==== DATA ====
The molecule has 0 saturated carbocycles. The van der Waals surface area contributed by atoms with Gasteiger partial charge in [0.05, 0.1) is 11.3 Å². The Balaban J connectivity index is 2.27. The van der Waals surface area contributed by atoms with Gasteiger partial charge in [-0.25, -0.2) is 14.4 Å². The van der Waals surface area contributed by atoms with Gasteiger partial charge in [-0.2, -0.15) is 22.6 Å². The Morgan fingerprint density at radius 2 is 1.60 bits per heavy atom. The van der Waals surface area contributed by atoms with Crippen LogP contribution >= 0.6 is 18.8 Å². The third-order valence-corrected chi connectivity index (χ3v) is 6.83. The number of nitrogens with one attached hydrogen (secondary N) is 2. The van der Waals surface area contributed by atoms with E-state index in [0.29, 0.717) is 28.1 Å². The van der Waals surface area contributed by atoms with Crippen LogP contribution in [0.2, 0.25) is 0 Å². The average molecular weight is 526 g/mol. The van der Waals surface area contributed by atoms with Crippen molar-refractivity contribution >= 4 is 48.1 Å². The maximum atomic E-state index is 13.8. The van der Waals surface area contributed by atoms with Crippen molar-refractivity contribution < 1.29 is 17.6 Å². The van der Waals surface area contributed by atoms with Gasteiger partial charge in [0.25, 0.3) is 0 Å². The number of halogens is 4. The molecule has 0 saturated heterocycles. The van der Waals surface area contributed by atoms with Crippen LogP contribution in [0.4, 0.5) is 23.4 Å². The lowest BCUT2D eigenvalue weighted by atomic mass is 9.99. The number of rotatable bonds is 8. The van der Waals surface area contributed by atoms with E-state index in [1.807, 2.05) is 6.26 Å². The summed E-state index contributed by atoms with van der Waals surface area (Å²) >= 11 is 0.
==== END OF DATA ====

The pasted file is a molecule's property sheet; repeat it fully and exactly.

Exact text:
The molecule has 0 saturated carbocycles. The van der Waals surface area contributed by atoms with Gasteiger partial charge in [0.05, 0.1) is 11.3 Å². The Balaban J connectivity index is 2.27. The van der Waals surface area contributed by atoms with Gasteiger partial charge in [-0.25, -0.2) is 14.4 Å². The van der Waals surface area contributed by atoms with Gasteiger partial charge in [-0.2, -0.15) is 22.6 Å². The Morgan fingerprint density at radius 2 is 1.60 bits per heavy atom. The van der Waals surface area contributed by atoms with Crippen LogP contribution >= 0.6 is 18.8 Å². The third-order valence-corrected chi connectivity index (χ3v) is 6.83. The number of nitrogens with one attached hydrogen (secondary N) is 2. The van der Waals surface area contributed by atoms with E-state index in [0.29, 0.717) is 28.1 Å². The van der Waals surface area contributed by atoms with Crippen LogP contribution in [0.2, 0.25) is 0 Å². The average molecular weight is 526 g/mol. The van der Waals surface area contributed by atoms with Crippen molar-refractivity contribution >= 4 is 48.1 Å². The maximum atomic E-state index is 13.8. The van der Waals surface area contributed by atoms with Crippen molar-refractivity contribution < 1.29 is 17.6 Å². The van der Waals surface area contributed by atoms with Gasteiger partial charge in [0.25, 0.3) is 0 Å². The number of halogens is 4. The molecule has 0 saturated heterocycles. The van der Waals surface area contributed by atoms with Crippen LogP contribution in [0.4, 0.5) is 23.4 Å². The lowest BCUT2D eigenvalue weighted by atomic mass is 9.99. The number of rotatable bonds is 8. The van der Waals surface area contributed by atoms with E-state index in [1.807, 2.05) is 6.26 Å². The summed E-state index contributed by atoms with van der Waals surface area (Å²) >= 11 is 0.